Michael Williams had arrived in Virginia in 1635 at the age of eighteen.[14] Williams appears to have maintained a proper community standing just as Horsey had as he was called as a juror on several occasions despite being illiterate.[15] The last mention of him was in 1647 when he sat on a jury deciding on the collection of a substantial debt of over twenty-eight thousand pounds of tobacco. [16] Lacking any probate record for him, we do not have an exact date of Williams’ death, only that it occurred sometime between his last mention in 1647 and the announcement in 1650 of the marriage of his widow to Horsey.

On January 9, 1649/50, Horsey was chosen to sit on a jury of a case involving the ultimate crime--homicide. James Hughes stood accused of shooting a child by the name of Elizabeth Pope at the residence of Mr. Stephen Charlton. Testimony was given that the killing was accidental when James Hughes, seventeen years of age, stopped at Mr. Charlton’s residence. While there, he began admiring a gun that was in the kitchen leaning against the chimney and picked the gun up for a closer examination. Unfortunately, Hughes did not know that the gun was loaded and accidentally discharged a shot which struck Elizabeth Pope and killed her. Horsey and his fellow jurors believed that the killing was merely a sad accident after hearing the testimony and found Hughes guilty of manslaughter instead of murder.[17] This accident substantiated that death caused by the accidental discharge of a firearm was not just a modern concern.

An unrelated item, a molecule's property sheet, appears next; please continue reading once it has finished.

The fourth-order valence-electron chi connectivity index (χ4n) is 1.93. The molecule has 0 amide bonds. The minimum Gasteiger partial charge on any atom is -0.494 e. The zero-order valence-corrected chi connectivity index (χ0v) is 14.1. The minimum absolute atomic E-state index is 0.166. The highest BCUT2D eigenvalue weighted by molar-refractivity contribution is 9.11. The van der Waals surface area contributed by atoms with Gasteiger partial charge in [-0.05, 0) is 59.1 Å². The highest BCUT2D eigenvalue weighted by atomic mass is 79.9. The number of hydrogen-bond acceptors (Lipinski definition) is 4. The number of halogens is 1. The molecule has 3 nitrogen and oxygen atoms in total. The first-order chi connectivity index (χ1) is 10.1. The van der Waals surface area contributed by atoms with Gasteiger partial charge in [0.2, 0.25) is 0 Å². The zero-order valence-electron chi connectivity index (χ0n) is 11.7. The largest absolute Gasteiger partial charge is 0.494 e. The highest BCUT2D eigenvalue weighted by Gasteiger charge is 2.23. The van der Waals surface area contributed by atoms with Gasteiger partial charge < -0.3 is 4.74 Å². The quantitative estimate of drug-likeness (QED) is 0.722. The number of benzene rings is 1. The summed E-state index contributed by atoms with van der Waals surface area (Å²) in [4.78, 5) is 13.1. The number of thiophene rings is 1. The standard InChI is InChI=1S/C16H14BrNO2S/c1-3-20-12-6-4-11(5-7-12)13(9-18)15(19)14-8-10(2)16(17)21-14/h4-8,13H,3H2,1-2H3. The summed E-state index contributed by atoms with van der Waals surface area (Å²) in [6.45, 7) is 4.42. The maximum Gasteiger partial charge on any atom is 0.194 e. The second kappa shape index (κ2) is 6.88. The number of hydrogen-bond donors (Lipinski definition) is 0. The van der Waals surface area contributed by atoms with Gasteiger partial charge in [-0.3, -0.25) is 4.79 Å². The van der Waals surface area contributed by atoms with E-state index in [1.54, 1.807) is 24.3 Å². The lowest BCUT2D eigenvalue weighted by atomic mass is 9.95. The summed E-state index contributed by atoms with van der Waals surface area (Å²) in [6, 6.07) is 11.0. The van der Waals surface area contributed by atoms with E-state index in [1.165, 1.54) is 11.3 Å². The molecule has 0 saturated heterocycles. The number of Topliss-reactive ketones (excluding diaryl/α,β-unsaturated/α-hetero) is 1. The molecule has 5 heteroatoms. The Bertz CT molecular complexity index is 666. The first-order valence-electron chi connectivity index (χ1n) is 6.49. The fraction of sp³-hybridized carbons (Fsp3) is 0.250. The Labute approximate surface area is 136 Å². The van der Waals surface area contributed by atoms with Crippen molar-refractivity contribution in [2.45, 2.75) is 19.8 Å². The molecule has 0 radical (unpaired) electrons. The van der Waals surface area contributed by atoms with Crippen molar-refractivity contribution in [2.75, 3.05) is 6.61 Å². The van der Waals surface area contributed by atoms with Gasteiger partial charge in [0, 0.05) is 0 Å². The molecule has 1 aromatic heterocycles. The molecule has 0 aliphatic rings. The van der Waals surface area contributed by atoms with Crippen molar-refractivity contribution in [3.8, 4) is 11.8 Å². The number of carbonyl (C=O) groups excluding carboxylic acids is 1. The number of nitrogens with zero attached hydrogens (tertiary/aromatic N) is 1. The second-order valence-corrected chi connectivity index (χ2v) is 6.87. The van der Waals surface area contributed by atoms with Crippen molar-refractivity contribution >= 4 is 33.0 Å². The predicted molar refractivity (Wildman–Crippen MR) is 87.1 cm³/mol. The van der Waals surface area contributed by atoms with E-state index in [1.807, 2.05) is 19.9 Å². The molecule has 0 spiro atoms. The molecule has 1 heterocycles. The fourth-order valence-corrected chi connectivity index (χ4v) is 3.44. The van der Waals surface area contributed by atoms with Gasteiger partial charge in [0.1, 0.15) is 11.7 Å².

Shortly after Hughes’ trial, Horsey’s financial situation was greatly improved when he and Nicholas Waddilowe financially backed an expedition to bring a ship with African slaves into Northampton County.[18] Not only does this transaction show that Horsey must have obtained some degree of wealth by this point, it also demonstrated that he accepted the practice of human slavery.